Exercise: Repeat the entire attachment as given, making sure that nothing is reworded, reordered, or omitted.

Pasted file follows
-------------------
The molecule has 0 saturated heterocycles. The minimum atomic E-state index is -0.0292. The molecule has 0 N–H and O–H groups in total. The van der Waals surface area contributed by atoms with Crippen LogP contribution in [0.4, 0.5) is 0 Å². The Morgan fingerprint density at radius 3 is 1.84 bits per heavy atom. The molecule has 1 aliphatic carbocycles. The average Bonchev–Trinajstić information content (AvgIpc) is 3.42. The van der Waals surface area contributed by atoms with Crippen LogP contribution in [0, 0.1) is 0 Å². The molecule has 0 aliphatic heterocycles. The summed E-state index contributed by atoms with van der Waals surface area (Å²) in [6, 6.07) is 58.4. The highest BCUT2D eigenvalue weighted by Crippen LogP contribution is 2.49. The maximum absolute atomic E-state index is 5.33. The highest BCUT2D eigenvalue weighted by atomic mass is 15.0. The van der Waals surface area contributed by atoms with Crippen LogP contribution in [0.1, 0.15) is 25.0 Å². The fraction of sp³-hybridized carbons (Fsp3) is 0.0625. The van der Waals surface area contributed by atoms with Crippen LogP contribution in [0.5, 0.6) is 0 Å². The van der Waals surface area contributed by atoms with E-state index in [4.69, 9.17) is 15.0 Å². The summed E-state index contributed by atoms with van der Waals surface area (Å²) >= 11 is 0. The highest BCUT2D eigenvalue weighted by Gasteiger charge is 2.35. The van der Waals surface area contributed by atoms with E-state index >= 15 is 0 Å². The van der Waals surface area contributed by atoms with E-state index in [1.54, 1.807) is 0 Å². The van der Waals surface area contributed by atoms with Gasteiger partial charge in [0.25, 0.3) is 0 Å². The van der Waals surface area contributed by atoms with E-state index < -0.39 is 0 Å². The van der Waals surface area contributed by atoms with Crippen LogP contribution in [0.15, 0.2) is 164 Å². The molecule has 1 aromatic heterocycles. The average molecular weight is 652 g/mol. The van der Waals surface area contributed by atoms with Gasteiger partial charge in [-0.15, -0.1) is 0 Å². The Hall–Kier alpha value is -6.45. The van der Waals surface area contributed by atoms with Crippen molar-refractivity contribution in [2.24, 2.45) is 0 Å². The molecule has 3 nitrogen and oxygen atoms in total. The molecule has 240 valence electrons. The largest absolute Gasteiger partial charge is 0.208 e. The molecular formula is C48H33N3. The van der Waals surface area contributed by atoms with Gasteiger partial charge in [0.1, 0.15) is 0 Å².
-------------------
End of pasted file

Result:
The molecule has 0 saturated heterocycles. The minimum atomic E-state index is -0.0292. The molecule has 0 N–H and O–H groups in total. The van der Waals surface area contributed by atoms with Crippen LogP contribution in [0.4, 0.5) is 0 Å². The Morgan fingerprint density at radius 3 is 1.84 bits per heavy atom. The molecule has 1 aliphatic carbocycles. The average Bonchev–Trinajstić information content (AvgIpc) is 3.42. The van der Waals surface area contributed by atoms with Crippen LogP contribution in [0, 0.1) is 0 Å². The molecule has 0 aliphatic heterocycles. The summed E-state index contributed by atoms with van der Waals surface area (Å²) in [6, 6.07) is 58.4. The highest BCUT2D eigenvalue weighted by Crippen LogP contribution is 2.49. The maximum absolute atomic E-state index is 5.33. The highest BCUT2D eigenvalue weighted by atomic mass is 15.0. The van der Waals surface area contributed by atoms with Crippen LogP contribution in [0.1, 0.15) is 25.0 Å². The fraction of sp³-hybridized carbons (Fsp3) is 0.0625. The van der Waals surface area contributed by atoms with Crippen LogP contribution in [0.5, 0.6) is 0 Å². The van der Waals surface area contributed by atoms with E-state index in [4.69, 9.17) is 15.0 Å². The summed E-state index contributed by atoms with van der Waals surface area (Å²) >= 11 is 0. The highest BCUT2D eigenvalue weighted by Gasteiger charge is 2.35. The van der Waals surface area contributed by atoms with E-state index >= 15 is 0 Å². The van der Waals surface area contributed by atoms with E-state index in [1.54, 1.807) is 0 Å². The van der Waals surface area contributed by atoms with Gasteiger partial charge in [0.25, 0.3) is 0 Å². The van der Waals surface area contributed by atoms with E-state index < -0.39 is 0 Å². The van der Waals surface area contributed by atoms with Crippen LogP contribution in [0.15, 0.2) is 164 Å². The molecule has 1 aromatic heterocycles. The average molecular weight is 652 g/mol. The van der Waals surface area contributed by atoms with Gasteiger partial charge in [-0.15, -0.1) is 0 Å². The Hall–Kier alpha value is -6.45. The van der Waals surface area contributed by atoms with Crippen molar-refractivity contribution in [2.24, 2.45) is 0 Å². The molecule has 3 nitrogen and oxygen atoms in total. The molecule has 240 valence electrons. The largest absolute Gasteiger partial charge is 0.208 e. The molecular formula is C48H33N3. The van der Waals surface area contributed by atoms with Gasteiger partial charge in [0.1, 0.15) is 0 Å².